not see them in the instant's glance he spared.

Gone.

Only filth surrounded him, reeking Orcs dead and dying. His handiwork, and the
Halflings', but not enough. Never enough. No, the world would not end. The
light would go out. Creatures like these - he parried the ugly rusted blade of
an Uruk that dared come near, and followed the motion with an awkward thrust
that opened its throat - creatures like these would spread. The world would not
end, but would continue in a living, agonized death.

Another arrow. Nothing now to show where one pain ended and another began, all
merged into one.

That first Faramir - a King's son, not a Steward's son: a mythical being, or
nearly. Much less interesting than that other Boromir son of Denethor. Such a
fierce glow of pride to bear such a name. And yet... and yet there was always
the nagging idea of the kingship. Would there ever come a time when such a myth
could finally be put aside with other childish fancies? The glory of that time
would never come again - nor therefore the agonizing grief of its failure. They
had made their own tales of glory, this line of Stewards, and would always do
so. He, Boromir son of the Lord Steward Denethor, named for Boromir son of the
Lord Steward Denethor, needed no King. And he and his were all that Gondor
needed. The time for dreams was

passed. Hope lay in their own hands.

~~~~~


Hope.

The pain was uniform, and astonishing, and he was no longer certain whether he
still stood or had fallen. It seemed to have grown very dark.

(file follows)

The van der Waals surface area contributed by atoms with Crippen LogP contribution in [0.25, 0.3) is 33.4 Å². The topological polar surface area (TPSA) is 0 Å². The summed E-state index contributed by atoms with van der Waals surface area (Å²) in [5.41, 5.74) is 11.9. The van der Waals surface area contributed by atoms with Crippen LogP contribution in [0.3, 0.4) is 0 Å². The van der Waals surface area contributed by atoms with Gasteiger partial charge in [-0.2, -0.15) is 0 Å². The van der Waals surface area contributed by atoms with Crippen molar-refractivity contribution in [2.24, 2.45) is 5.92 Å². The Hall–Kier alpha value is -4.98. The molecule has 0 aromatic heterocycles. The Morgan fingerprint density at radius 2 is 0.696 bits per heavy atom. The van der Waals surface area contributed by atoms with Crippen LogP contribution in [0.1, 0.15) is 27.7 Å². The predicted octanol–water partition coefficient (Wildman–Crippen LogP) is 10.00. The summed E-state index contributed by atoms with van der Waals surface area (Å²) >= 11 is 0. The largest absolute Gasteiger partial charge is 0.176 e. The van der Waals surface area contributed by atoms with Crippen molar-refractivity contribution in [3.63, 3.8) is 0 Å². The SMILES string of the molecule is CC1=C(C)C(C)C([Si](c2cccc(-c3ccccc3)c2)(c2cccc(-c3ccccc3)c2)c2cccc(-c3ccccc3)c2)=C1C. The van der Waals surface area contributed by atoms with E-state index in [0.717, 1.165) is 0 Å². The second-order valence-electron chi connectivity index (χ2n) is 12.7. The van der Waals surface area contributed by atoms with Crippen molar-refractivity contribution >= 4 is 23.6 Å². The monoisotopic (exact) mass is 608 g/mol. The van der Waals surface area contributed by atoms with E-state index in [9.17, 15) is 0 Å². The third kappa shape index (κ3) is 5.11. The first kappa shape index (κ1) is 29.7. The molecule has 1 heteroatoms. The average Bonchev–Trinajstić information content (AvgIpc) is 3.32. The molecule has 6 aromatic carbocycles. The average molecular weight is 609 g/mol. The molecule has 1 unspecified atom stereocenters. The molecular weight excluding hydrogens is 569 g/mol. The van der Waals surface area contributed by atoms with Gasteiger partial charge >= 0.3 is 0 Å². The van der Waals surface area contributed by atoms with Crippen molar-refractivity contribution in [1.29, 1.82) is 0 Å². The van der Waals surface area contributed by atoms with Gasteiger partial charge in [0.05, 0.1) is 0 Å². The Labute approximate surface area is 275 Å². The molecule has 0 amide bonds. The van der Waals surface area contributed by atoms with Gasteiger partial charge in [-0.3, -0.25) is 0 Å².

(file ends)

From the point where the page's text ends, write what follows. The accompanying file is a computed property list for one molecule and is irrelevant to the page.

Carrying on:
Hope.

He hoped that the Halflings had perished quickly. Theirs were bright spirits,
and the thought of them in torment was a deeper pain even than any wound of his
body. He would have taken their lives himself, swiftly and painlessly, before
he would have allowed it. He would hope a friend would do the same for him.

Hope.

He and Aragorn had begun to approach friendship, or something like it. Given
time, and further battles to fight side by side, they might have become as
close as brothers.

Brothers... No. Far too painful a topic. Easier even to dwell on the downfall
of Gondor and his role in that. But, perhaps...

There was a voice, barely audible above the pounding of his own blood in
his ears. The dark seemed to ease, and he found himself looking at the Man who
... yes, there it was, a deep warm voice spoke the thought that was already in
Boromir's mind: The Man in whom Gondor's main hope now lay. The Heir.
Hearing the voice again, how could he have ever mistaken that other? It
was a moment of shining clarity that almost made him laugh aloud for the simple
truth of it: Aragorn was not merely the Heir. He was the King.

Faramir would be filled with joy. Faramir, named for the son of a King.

Hope.




You Belong to the City -
Based on the song of the same name by Glenn Frey

The dream recurred, you had it too
The meaning was hidden - doubt was something you’d rue
Faramir would go, but the quest is yours
In defiance you decide to rattle a diff’rent door

You leave the City at Summer’s height
A dangerous journey, an uncertain site
To Rivendell, to Imladris
Where wisdom is old and there lies a deep peace
But you aren’t sure where you’re going
Or what you’ll find when you arrive

‘Cause you belong to the City
You belong to Gondor
Livin’ in the shadow of heroes
And blood of Númenor

You were born for the City
Tiers rising seven high